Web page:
What’s the most effective way to get more diversity on a board?

By United Way of King County Posted on April 22, 2014 In News

Guest blogger and Online Volunteer Specialist at United Way, Carly Bartz-Overman, shares her take on the complicated issue of diversity on nonprofit boards.

Have you guys ever read Nonprofit with Balls? If not, you’re missing out on a magnificent mix of nonprofit jokes and blog posts with titles like “10 Game of Thrones quotes you can use at work”. Even better: Vu Le also writes about the day to day reality of working at a nonprofit. The successes, the struggles, the shining promise of free food…

Anywho, Le recently wrote about the trap nonprofits can fall into when they look for a simple solution to a complicated challenge: What’s the most effective way to get more diversity on a board? Reaching out to people of color and asking them to join your Board, or identifying some of the barriers that can keep people of color for joining Boards in the first place and then addressing those barriers? The simplest solution (obviously) is to simply invite a few people of color to serve, but I for one am wearing a little thin on the Band-Aid solution when stitches are clearly in order.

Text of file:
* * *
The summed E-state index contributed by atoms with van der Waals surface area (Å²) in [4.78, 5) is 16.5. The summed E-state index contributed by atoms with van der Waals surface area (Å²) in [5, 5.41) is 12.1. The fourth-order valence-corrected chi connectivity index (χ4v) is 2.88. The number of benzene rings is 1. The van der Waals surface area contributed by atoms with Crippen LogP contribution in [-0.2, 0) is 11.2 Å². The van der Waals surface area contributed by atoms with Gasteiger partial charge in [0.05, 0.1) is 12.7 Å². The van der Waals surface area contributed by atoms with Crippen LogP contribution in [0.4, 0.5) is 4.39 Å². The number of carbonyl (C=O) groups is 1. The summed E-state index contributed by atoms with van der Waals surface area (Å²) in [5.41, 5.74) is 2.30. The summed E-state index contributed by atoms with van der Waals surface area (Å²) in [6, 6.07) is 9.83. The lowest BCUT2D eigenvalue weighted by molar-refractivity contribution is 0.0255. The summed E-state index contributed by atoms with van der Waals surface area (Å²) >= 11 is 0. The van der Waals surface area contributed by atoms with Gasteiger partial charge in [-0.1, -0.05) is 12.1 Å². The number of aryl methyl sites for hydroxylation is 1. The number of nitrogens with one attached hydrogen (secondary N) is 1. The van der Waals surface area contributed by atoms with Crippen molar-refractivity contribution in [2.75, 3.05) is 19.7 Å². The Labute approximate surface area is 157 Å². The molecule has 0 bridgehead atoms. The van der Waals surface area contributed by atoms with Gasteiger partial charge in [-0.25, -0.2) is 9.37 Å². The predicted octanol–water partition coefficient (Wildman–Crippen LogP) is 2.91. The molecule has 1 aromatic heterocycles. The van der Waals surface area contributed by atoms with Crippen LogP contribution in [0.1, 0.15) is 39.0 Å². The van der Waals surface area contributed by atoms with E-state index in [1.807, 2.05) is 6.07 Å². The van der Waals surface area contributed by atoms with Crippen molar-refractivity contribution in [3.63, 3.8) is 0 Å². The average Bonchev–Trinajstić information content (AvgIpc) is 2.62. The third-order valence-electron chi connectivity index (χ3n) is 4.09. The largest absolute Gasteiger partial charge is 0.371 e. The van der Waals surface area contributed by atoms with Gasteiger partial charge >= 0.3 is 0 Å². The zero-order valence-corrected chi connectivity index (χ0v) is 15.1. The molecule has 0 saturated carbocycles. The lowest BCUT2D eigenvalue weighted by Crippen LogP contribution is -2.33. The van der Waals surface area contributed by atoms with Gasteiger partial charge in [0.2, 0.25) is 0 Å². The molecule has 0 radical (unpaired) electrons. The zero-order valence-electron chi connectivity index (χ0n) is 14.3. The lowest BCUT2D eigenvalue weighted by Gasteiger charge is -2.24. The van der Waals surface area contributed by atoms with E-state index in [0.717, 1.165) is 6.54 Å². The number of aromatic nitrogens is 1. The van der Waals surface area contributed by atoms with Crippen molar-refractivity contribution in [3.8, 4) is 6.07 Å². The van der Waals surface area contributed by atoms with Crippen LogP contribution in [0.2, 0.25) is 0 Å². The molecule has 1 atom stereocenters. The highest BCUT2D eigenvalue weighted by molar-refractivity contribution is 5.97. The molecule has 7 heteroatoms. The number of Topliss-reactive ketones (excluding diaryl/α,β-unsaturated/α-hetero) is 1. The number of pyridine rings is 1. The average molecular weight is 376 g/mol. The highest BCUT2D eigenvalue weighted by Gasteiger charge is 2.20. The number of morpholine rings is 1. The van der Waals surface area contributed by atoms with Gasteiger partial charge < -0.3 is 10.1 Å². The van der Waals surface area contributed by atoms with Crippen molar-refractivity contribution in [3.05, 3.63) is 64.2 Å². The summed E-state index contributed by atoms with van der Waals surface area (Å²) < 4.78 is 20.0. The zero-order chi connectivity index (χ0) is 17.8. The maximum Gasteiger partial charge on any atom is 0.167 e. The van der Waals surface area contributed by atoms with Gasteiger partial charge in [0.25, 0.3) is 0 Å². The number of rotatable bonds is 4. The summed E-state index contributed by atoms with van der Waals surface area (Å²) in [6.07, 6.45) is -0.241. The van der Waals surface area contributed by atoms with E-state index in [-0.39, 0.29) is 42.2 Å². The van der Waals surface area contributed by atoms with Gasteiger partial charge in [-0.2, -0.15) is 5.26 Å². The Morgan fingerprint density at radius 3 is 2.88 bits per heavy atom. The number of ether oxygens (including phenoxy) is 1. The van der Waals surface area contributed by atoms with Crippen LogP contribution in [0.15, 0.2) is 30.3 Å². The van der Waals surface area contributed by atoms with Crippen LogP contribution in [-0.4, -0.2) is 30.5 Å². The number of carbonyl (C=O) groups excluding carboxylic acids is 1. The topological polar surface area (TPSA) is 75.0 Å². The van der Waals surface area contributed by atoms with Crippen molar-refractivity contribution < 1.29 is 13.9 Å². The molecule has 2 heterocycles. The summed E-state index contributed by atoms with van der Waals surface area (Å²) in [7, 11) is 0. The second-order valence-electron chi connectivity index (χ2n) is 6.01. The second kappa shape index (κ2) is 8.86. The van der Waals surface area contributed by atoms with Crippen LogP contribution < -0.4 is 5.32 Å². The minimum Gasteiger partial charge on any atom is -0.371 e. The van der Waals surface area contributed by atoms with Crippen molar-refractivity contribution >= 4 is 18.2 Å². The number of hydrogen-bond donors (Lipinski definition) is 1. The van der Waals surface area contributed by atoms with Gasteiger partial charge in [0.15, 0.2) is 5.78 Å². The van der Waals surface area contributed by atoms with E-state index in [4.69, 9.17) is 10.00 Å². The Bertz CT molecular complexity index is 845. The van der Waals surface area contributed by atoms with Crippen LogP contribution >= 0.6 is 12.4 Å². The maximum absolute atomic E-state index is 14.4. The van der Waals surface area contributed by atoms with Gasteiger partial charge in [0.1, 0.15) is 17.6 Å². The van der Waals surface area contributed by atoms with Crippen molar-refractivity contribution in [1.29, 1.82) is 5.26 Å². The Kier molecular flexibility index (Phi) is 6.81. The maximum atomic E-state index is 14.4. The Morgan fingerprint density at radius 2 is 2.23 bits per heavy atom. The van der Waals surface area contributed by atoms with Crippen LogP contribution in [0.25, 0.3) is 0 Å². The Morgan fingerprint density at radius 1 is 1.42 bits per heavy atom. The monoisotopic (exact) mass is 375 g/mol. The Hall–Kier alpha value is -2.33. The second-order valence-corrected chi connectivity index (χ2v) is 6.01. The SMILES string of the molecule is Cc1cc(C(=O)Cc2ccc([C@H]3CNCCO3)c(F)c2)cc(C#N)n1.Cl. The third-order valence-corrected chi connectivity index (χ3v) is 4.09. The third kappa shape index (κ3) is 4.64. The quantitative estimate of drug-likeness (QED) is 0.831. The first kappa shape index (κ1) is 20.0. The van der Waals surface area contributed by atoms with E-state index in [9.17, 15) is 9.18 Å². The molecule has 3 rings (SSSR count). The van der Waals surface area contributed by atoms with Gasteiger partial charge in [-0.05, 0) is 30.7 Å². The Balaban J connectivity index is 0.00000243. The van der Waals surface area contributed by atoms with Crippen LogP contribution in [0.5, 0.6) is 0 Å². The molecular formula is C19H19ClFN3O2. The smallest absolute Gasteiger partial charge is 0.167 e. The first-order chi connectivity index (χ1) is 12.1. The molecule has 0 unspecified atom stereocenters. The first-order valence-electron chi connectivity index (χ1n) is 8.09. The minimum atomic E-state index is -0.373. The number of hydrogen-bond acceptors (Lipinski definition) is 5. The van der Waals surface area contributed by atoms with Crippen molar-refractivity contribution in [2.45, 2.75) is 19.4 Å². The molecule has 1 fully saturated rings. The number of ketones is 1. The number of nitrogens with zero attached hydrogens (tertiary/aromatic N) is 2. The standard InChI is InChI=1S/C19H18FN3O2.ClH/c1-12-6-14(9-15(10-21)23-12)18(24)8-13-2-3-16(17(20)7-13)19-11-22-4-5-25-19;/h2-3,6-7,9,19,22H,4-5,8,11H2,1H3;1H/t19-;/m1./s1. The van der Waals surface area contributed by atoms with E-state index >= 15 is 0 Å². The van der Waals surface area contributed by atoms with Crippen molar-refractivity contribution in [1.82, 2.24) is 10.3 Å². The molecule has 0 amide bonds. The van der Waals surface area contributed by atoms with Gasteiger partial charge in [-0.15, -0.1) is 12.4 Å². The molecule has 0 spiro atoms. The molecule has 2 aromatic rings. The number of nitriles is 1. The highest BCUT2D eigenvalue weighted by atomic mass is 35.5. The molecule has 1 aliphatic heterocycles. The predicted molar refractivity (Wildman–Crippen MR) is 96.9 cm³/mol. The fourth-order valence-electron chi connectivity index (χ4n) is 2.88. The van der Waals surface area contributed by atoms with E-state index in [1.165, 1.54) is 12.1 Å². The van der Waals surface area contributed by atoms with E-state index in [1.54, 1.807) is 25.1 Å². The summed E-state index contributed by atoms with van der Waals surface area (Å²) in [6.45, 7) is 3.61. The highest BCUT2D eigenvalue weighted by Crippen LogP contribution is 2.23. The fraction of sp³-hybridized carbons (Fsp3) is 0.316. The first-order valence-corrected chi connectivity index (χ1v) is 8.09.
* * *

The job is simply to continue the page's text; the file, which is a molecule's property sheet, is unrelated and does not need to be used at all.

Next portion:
Well, here United Way we are working on the more complicated solution of identifying barriers in place and then figuring out how to address them. One of the barriers identified is board training, and United Way has a 22 year old program (I know, right?!) that works to address this issue. Project LEAD is a program created to not only increase the percentage of people of color who serve on boards, but is designed to also prepare participants for the challenges that go along with board service. With topics ranging from the mundane -‘Fiscal Management’, to the complicated- ‘Dialogue on Race’, Project LEAD strives to ensure that its graduates are ready to hit the ground running when they find a board they want to serve on.

Project LEAD doesn’t solve all the barriers that can keep people of color from joining boards, but it’s a piece of the larger solution and I’m proud that United Way continues to invest in it after two decades.

Side note: Vu Le, the author of Nonprofit with Balls, is a Project Lead graduate. Now I’m not saying that all Project LEAD graduates will come out of the program with the same grasp of humor and writing prowess that Le has, but I’m certainly thinking it loudly…


May 28, 2014

Thanks for the shoutout, Carly, and for highlighting this issue. I enjoyed Project LEAD immensely and still apply much of what I learned. We absolutely need more programs like this.

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